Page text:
We can provide our username and password in the connection settings as below. For the field On-prem secure agent, I selected no gateway as my Jira instance is on the cloud.

Jira Connection settings Jira connection settings

Click Connect. For non-OAuth2 connections, remember to send a quick test request, e.g. a GET request, to verify that you are successfully connected to the app.

Authentication type: Header auth

For applications which require additional headers outside of the usual username and password or API key, or if you want to customize the headers sent in the request. Header authentication can be used when you have a generated token ready for use. HTTP connector authentication type: Header auth HTTP connector authentication type: Header authorization

Authentication type: Query params

For applications where the authentication structure is based on validating an API key as a parameter. What you need to do is to add the parameter key/value pair in the params authorization field. HTTP connector authentication type: Query params HTTP connector authentication type: Query params

Authentication type: Custom

Custom allows you to use a combination of input fields as needed. Custom http connector HTTP connector authentication type: Custom

Input field Description
Authorization URL URL that Workato redirects you to when you click on the ‘Connect’ button. This usually brings you to the login screen of your app. Some APIs require that you include certain parameters in the authorization URL. Common examples are response_type (code or token) and scope (read, write, admin, etc.). This should be publicly available from the API documentation of the app you’re connecting to, under the Authentication section.
Token URL URL that Workato will retrieve an auth token from. This auth token is used to verify that we have permission to access your app and its data. This should be publicly available from the API documentation of the app you’re connecting to, under the Authentication section.
Client ID and client secret The client ID identifies you as the user who’s sending these API calls, while the client secret authenticates that you as this user. This is usually found in the Settings or Integrations page (or equivalent) of your logged in app account that you wish to connect to. This is specific to your account and should be kept secret.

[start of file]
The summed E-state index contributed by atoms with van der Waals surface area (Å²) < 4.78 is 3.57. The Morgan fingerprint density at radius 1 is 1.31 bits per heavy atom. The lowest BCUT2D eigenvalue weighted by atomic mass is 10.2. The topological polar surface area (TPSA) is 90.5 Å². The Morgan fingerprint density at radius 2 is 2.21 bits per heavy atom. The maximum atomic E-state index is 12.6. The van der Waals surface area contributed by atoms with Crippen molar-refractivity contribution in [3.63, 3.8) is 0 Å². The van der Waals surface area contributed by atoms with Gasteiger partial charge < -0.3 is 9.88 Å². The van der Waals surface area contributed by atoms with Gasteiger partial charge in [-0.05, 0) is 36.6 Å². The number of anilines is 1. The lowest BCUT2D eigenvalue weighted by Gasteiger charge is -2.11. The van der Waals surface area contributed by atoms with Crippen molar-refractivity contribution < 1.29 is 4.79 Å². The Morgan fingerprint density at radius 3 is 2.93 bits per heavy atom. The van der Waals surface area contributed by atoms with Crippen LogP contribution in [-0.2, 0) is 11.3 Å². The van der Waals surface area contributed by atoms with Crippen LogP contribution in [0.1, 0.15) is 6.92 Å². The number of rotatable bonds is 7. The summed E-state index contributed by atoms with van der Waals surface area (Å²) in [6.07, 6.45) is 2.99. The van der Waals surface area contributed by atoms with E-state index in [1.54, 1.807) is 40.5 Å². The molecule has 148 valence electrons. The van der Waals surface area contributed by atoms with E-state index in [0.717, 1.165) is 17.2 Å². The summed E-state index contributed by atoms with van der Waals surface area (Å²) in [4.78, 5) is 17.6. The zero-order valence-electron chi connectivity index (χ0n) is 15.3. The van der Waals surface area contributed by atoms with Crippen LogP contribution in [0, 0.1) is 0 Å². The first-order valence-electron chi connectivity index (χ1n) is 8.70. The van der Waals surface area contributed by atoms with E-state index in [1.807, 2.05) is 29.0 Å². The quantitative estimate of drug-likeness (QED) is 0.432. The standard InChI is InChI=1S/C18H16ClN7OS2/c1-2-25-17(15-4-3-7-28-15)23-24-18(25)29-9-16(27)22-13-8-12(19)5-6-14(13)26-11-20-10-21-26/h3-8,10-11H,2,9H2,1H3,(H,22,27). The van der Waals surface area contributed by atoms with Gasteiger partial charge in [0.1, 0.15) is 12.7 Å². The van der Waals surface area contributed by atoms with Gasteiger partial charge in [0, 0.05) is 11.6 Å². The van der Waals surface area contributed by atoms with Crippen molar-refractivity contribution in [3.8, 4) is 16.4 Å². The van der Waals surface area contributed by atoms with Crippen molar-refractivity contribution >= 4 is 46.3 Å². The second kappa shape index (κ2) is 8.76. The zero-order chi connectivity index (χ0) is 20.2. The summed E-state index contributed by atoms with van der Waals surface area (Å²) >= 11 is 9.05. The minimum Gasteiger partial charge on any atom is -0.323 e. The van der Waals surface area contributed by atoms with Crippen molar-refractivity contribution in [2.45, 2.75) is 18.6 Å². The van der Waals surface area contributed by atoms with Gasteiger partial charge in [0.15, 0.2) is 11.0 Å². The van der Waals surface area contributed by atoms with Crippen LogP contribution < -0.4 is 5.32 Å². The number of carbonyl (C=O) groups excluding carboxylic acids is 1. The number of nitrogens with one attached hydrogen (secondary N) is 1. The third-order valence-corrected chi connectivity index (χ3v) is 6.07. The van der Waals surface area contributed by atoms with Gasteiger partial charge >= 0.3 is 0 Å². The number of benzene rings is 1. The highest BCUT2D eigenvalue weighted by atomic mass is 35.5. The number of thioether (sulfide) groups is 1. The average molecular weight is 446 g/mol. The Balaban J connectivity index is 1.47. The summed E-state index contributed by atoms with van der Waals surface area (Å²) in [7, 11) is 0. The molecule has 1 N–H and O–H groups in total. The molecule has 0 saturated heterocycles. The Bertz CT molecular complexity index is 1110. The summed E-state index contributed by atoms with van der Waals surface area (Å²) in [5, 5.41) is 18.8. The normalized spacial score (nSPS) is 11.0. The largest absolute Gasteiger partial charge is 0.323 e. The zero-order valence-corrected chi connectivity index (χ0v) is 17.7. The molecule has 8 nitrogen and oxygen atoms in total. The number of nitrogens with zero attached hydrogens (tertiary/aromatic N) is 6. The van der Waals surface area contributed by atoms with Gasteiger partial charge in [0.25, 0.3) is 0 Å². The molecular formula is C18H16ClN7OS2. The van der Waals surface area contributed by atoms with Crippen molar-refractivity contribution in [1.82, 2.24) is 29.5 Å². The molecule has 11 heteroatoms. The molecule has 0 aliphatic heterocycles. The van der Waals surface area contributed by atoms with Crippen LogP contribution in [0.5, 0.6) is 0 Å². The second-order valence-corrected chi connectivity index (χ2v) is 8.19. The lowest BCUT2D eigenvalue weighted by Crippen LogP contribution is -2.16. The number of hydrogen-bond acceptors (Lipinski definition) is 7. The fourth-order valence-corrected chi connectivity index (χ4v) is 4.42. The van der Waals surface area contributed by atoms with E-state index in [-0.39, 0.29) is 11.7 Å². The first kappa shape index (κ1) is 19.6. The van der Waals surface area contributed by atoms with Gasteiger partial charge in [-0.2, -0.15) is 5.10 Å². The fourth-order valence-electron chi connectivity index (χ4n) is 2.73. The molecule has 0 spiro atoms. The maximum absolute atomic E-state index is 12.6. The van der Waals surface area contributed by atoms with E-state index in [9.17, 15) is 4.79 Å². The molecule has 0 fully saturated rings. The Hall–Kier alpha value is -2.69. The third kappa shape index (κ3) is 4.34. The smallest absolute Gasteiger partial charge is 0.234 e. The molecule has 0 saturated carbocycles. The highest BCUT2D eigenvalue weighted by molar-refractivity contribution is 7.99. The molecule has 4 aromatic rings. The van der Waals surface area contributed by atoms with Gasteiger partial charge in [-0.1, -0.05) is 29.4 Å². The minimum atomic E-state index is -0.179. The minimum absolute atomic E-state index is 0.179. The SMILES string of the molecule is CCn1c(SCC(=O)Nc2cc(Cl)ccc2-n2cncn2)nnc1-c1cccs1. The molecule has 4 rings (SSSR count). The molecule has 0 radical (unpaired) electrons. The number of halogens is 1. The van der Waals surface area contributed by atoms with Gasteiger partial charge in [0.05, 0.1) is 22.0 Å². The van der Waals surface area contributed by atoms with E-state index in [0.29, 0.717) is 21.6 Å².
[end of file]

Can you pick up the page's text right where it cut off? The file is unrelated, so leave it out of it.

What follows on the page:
In addition, it requires you to have the following information ready.

Authentication type: OAuth2 (authorization code grant)

OAuth2 is the authentication standard adopted by a number of cloud apps. It’s widely adopted because it allows you to give third parties access to your apps without having to disclose your username and password to the third party. In this case, Workato simply redirects you to your app, where you key in your login credentials, and that’s sufficient for the app to trust that Workato is acting on your behalf when it makes API requests.

The Authorization Code grant type is used by confidential and public clients to exchange an authorization code for an access token.

HTTP (OAuth2 auth code grant) connector's connection fields HTTP (OAuth2 authorization code grant) connector's connection fields

Authentication type: OAuth2 (client credentials grant)

Using the client credentials grant, the client can request an access token using only its client credentials. This is usually used when the client is requesting access to the protected resources under its control or for machine-to-machine authentication where a specific user’s permission to access data is not required.

The client credentials grant type must only be used by confidential clients.

HTTP (OAuth2 client cred grant) connector's connection fields HTTP (OAuth2 client credentials grant) connector's connection fields

OAuth2 authentication type requires the following fields.

Information Description
Credentials A set of username and password for logging into your app to give permission for Workato to access the data in the app. This user (to whom the credentials belong) should have the correct permissions to read/write to the records (e.g. customer records, sales invoice records) you want to access.
Redirect/callback URL (to be configured in the app) The URL provided to the app for redirection back to Workato after going through the authentication flow and credentials/token exchange. Provide this URL to the app if it asks for it in the Integration setup screen.

Example - connecting to Eventbrite via OAuth2

Let us run through an example of how we can connect to an OAuth2 application. In this case, we’ll use Eventbrite, an events management and ticketing application.

Eventbrite OAuth2 authentication page Eventbrite OAuth2 authentication page

From the documentation page, we can obtain 2 of the required fields for our connection - the authorization URL and the access token URL. We would need to append further parameters to the URL. Eventbrite's documentation mentions that we'd need to post to this URL:

But as Workato will handle the client key, the following is what's needed in the input field to connect.

Eventbrite authorization URL:

Eventbrite access token URL: